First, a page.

Meticulous in its detail, and lush in its recreation of 19th-century New York City, TNT’s 10-part adaptation of Caleb Carr’s The Alienist is on a par with Martin Scorsese’s similar cinematic visits to that period in THE AGE OF INNOCENCE and GANGS OF NEW YORK. While those films separated the mighty and the downtrodden, THE ALIENIST portrays both as it spins the tale of a serial killer who preys upon boys of the lowest social class while the ruling classes pay little heed, and show even less empathy.
Daniel Brühl stars as Dr. Laszlo Kreizler, the eponymous alienist, what we today call a psychiatrist. In 1896 when this story takes place, this specialty was thought to cure those alienated from their true nature, hence, as we are reminded by the intertitle that begins the first two episodes. Hence, the term “alienist.” Kreizler consults with the courts from time to time, but prefers to treat children at his private clinic. He finds their minds more interesting. He also finds the prevailing attitudes towards child-rearing abhorrent.
When a murdered boy is found on a bridge during a snowy winter night, Krieizler, woken from a sound sleep to interview a child who saw the body, is more intrigued by a witness’ account that the boy was wearing a dress than he is by the gruesome condition of the body. Pressing his old Harvard classmate and current illustrator for the New York Times, John Moore (Luke Evans) into service to sketch the scene, he soon discovers that this is the latest in a series of child murders, one with which has a very personal connection to him. The search for the killer will involve and old family friend of Moore’s, Sarah Howard (Dakota Fanning) the first woman hired by the New York City Police Department, albeit as a secretary; and another former Harvard classmate, Police Commissioner Theodore Roosevelt (Brian Geraghty) at the start of the political career that will make him the 25th Commander-in-Chief.
The investigation will reveal the institutional corruption Roosevelt has tasked himself with ending, and the casual brutality of life for anyone not rolling in wealth and white male privilege. The degradations Howard faces; the callousness of a coroner about the death of a boy prostitute; and the grim reality of an overcrowded tenement are at least as horrifying as the savaged corpse of the boy on the bridge.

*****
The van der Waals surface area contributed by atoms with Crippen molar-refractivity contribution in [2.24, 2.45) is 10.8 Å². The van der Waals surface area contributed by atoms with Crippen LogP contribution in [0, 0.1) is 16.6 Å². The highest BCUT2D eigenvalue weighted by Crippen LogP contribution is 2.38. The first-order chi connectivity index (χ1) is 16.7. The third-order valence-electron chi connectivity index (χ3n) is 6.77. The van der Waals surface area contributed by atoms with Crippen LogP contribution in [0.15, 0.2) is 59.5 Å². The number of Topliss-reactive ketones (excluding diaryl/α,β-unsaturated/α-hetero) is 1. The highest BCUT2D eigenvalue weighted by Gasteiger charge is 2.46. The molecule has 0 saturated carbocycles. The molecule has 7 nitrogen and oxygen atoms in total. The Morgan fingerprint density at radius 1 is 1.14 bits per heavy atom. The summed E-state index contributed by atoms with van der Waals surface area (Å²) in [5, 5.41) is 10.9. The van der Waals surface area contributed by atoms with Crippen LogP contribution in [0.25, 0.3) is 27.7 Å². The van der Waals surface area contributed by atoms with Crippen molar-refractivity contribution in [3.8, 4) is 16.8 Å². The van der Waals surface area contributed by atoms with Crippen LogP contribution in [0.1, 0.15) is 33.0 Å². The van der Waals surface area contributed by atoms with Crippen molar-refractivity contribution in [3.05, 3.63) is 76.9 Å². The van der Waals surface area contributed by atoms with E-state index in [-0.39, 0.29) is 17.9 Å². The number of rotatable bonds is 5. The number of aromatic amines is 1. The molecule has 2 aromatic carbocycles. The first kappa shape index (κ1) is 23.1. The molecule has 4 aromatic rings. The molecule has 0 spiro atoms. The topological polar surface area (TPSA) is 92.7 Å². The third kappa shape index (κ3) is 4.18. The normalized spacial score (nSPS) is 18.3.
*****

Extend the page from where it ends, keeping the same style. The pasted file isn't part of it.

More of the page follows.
Horror is presented with an elegance that makes it all the more disturbing. A severed hand, a drop of blood on a startled policeman’s face, and the hollow-eyed shock of the child recounting what he’s seen on the bridge prepare us for finally seeing the corpse itself, but not before there is one more reaction shot from Moore, as he recoils and had trouble settling down to sketch. It’s only then that we see the empty eye=sockets as the camera zooms in on them, and the through to the next scene. The sumptuous excess of dinner at Delmonico’s, a feast for the eyes as rich and decadent as the meal must have been for the diners, stand in contrast with the desperate lives of those in the tenements, augmented by a discussion of socialism by two Jewish police officers struggling with the non-kosher wine as they ebulliently discourse on the exact instrument used to remove the victim’s eyes.
A setting would be nothing without characters worth watching and actors adding shades and substance. Brühl has a clinical enthusiasm for his calling of inventing criminal profiling that mirrors the series’ unflinching depiction of the brutality of the times, from the ugly marks left by Howard’s corset to the cow heads used by the Isaacsons in their experiments in their essays into proto-criminal forensics. Evans has the right air of melancholy as a man with issues that require psychodramas played out in houses of ill-repute, and Fanning is steel and grit, resentful of a woman’s designated place, but picking her battles with cool assurance and not a little bravado. All have deeper mysteries, no doubt to be explored further in the eight further episodes unavailable for preview. Things such as why Krieizler coolly, but pointedly, refuses Howard’s proffered handshake, and why Howard, a woman of means, chooses to work at all, much less in the seediness of the 19th century NYPD, as well as the tantalizing backstory of Kreizler’s silent servant, Mary Palmer (Q’orianka Kilcher).
Told with moody atmospherics reminiscent of film noir, and an anachronistic techno-score that meshes perfectly with tense air of suspense and darkness that pervade the action, THE ALIENIST is a fine walk on the dark side of human nature that will keep you on the edge of your seat even as it also slyly invites us, with its portrait of an outdated status-quo, to question how the automatic assumptions and cultural norms of today will be viewed by our descendants.